The author did offer a few solutions to fast fashion. First, consumers need to relearn how to check for quality. Read the labels and look at the stitches. And just because something is expensive does not mean that it is good quality. Second, people need to mend their clothes and have them altered, rather than throwing them away and buying new. She also recommended that people learn to make their own clothes, just like our grandmothers used to do. And third, consumers need to understand that quality and skilled labor do cost money.


8 thoughts on “The Cost of Fast Fashion

  1. I went through the clothing design program here and it’s even worse than you think. For instance there’s a whole branch of the clothing industry dedicated to determining, for example, whether there are fewer repetitive injuries in piece work by having the person reach up for the piece and pull it down, or reach to the side and pull it over. Also, because they do everything they can to squeeze pennies here and there (it all adds up in a big way when there are thousands of each item made), the seams are so small–1/4″ isn’t uncommon–that you barely look at them and they burst. Saving money is also why they’ve gone from 12 stitches an inch to 10, and why they use that horrible fishing line-type thread: no need to match colors then.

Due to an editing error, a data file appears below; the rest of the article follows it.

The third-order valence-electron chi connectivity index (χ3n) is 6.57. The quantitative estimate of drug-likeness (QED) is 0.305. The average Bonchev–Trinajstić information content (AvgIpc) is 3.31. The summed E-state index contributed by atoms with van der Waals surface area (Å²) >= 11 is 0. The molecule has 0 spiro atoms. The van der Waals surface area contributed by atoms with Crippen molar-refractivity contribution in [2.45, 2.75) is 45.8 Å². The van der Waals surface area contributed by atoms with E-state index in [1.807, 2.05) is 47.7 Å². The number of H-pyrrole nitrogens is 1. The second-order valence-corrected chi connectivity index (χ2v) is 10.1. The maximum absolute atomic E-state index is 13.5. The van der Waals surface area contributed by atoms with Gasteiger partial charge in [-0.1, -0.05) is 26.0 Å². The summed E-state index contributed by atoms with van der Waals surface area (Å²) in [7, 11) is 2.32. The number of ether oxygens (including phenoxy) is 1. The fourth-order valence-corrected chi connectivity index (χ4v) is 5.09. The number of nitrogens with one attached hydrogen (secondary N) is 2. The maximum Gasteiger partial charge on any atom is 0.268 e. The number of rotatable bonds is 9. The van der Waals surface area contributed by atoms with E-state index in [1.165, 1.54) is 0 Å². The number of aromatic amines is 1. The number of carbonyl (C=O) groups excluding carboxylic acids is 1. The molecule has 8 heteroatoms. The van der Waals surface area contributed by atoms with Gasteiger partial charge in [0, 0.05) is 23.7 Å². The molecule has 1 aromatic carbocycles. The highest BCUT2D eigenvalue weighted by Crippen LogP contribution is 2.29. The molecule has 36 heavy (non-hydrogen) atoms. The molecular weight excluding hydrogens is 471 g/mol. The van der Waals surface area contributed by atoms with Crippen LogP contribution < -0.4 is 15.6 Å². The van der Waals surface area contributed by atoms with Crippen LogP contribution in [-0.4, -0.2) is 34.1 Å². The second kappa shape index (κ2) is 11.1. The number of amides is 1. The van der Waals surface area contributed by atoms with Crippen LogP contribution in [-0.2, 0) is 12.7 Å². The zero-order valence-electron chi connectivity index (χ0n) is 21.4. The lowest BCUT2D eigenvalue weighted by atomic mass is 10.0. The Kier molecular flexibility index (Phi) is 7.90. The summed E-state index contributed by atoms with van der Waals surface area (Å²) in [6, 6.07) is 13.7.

As for the synthetics, acrylic and polyester are derived from petroleum, rayon and acetate from wood (but the chemicals needed to process them from wood to fiber are horrible), and nylon from coal. Compare those to natural fibers made from plants and animals and ask which you’d rather have next to your skin!
    And of course none of this gets into the whole sweatshops/child labor/putrid living and working conditions manufacturers feel they need to feed the insatiable demand. It’s diabolical.
    In addition to the suggestions the author made, I’d suggest seriously scaling back the number of items we’ve been conned into believing we just have to have, then mix and match and use accessories to change up the look. You can get a lot of mileage out of just a few well-made pieces.

    • Hi Jen! Thanks for your thoughtful comment! I agree with your suggestion. The situation with fast fashion would be improved if consumers changed their behavior and bought fewer but more well-made pieces. But it will be a struggle for people (myself included) to go from fast fashion prices to quality prices.